Friday, August 24, 2018

Five recent books that explore the secret lives of robots

At the B&N Sci-Fi & Fantasy Blog T.W. O'Brien tagged five recent books that explore the secret lives of robots, including:
That brings us to All Systems Red: The Murderbot Diaries, by Martha Wells, this year’s winner of the Nebula and Hugo awards for best novella. The Murderbot universe includes a continuum of sentient beings, from totally artificial robots, to ‘bots that are constructions combining organic and machine parts, as well as augmented humans, and old-fashioned un-augmented ones. The narrator, who calls itself “Murderbot,” is emphatic that it is “bot,” not robot—more specifically, it is an Imitative Human Bot Unit. (As it has no gender or sex-related parts, I am going with “it” for the pronoun.)

The whole book (which has expanded into three additional novellas and an eventual novel or two) is something of a window into the artificial mind; Murderbot, we learn, prefers the future equivalent of a TV binge to interacting with meatbags, which is an all too relatable stance, even for us humans. It has hacked the internal controls intended to restrict its free thought, but usually decides to carry out its prescribed functions anyway, figuring it’s easier to go along to get along.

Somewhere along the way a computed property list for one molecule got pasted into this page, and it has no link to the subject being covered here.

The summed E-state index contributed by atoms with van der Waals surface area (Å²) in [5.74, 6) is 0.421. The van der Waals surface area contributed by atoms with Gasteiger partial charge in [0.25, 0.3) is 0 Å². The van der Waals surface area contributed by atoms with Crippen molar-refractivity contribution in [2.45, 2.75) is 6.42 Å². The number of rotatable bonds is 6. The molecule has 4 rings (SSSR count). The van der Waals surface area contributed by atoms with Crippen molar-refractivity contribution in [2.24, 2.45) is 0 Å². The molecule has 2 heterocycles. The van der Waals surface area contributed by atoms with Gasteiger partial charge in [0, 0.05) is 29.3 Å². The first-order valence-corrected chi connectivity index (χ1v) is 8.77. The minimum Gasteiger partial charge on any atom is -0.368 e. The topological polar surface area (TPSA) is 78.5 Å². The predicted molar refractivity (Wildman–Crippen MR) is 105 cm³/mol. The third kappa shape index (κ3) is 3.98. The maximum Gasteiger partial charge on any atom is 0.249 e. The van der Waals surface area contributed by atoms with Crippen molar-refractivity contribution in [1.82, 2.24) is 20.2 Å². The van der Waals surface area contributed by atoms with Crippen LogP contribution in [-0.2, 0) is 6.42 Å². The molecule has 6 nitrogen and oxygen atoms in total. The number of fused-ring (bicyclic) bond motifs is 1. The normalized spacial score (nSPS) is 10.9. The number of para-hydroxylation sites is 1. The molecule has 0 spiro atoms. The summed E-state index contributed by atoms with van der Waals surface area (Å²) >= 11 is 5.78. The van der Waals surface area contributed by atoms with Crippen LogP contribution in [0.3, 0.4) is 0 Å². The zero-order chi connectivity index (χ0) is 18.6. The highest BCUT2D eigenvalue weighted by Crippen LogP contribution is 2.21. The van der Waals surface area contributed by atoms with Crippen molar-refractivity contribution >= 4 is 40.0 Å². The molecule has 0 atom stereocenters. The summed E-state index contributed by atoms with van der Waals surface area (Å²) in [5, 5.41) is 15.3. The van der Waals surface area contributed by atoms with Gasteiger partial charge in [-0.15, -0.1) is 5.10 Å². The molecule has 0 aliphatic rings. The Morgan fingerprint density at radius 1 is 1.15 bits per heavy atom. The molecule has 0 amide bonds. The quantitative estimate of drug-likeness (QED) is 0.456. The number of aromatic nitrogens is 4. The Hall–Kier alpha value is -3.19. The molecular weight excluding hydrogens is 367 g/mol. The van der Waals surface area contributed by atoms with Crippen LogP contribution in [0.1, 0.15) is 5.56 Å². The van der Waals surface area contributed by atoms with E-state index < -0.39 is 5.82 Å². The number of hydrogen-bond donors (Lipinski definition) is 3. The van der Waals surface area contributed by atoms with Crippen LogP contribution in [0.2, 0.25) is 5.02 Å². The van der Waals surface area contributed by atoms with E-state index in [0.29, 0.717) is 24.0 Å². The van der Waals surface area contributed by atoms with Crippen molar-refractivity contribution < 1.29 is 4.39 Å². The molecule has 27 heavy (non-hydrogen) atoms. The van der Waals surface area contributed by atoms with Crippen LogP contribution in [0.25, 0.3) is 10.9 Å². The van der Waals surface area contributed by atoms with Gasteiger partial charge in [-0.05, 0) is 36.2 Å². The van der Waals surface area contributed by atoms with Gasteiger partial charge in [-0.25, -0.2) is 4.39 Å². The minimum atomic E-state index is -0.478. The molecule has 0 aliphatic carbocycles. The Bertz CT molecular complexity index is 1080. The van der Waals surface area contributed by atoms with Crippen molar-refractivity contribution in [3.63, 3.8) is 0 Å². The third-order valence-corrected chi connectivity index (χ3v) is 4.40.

Case in point: despite its own autonomy, Murderbot innately understands humans are more comfortable interacting with it when it is wearing its armor that covers its organic parts and makes it look like a robot. For this and other reasons (for one, the threat of deactivation), Murderbot guards its private life from the humans for whom it serves as security detail; even for robots, hell is other people.
Read about the other entries on the list.

All Systems Red also appears among Sam Reader's top six science fiction novels for fans of Westworld and Nicole Hill's six robots too smart for their own good.

--Marshal Zeringue